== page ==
Australian Forklift Training offers practical advice and assistance for acquiring forklift licences.
Most new sit down type (counter balanced) forklifts come fitted with a seat belt. It is common practice at many companies, however, for operators to overlook wearing the belts and they are rarely used.
In fact, quite often when Australian Forklift Training goes into a company to provide training, the supervisors, managers and even operators themselves do not realise that their forklifts even have seatbelts.
It is mandatory for seatbelts to be worn on forklifts that have them fitted. Some forklifts have seatbelts and others do not, depending on the make and model purchased. Basically, if it came standard from the manufacturer with a seatbelt then it must be worn.
The idea behind the belts is that they are designed to keep the operator in the seat in case of a roll over. They are only lap sash type belts so they do not restrict the drivers from turning their shoulders to look backwards.
It is obviously a major pain for operators to put the belts on and off when ever they use the forklift. That is why many small to medium sized companies choose to turn a blind eye to the seatbelts and do not enforce wearing them.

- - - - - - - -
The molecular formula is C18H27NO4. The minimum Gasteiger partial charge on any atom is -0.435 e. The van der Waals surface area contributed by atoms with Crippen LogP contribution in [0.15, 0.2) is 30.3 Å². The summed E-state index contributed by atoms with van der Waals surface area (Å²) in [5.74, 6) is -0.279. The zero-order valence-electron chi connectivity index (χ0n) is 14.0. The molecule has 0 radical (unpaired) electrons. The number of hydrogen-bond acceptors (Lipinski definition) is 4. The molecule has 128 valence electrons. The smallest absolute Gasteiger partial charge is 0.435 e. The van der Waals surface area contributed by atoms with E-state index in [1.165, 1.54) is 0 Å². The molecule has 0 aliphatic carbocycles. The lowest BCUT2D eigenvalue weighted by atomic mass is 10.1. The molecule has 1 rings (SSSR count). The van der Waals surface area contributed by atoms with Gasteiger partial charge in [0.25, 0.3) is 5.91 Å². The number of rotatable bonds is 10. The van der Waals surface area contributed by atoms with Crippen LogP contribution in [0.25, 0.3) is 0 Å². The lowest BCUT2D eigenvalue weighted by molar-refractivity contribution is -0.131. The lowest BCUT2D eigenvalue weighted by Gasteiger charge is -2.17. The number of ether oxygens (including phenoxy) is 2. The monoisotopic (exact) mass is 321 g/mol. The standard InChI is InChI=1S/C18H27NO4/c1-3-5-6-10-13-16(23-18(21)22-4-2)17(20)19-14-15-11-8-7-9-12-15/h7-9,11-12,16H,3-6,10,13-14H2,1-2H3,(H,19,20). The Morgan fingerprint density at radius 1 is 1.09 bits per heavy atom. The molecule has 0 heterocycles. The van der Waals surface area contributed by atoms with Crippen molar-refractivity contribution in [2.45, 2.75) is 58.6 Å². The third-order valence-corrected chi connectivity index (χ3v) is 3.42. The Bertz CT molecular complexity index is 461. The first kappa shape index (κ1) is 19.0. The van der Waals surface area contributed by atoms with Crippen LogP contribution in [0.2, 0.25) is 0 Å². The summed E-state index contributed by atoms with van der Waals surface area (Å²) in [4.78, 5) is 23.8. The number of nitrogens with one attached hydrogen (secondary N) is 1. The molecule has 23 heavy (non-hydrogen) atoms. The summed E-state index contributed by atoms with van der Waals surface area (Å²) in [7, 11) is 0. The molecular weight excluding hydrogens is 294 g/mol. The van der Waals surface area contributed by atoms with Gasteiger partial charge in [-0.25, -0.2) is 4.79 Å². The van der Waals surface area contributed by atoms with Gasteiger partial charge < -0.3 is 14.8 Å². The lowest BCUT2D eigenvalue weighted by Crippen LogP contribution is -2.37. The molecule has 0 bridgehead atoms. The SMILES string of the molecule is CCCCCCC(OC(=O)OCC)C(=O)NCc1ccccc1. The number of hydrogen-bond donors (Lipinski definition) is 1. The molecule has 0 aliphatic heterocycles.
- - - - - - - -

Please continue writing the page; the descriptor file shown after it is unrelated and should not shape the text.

The risk to this, however, is that if one of the forklifts happens to roll over and the driver is not wearing the belt, he would not be covered by the company's insurance and the company will have to answer to WorkCover for not ensuring that belts were being worn.
Drivers themselves can also incur personal fines from WorkCover inspectors for not wearing belts.
More and more large companies are starting to strictly enforce the wearing of seat belts. Some have even gone as far as having the forklifts wired up in such a way that they would not start or run unless the seat belt is on.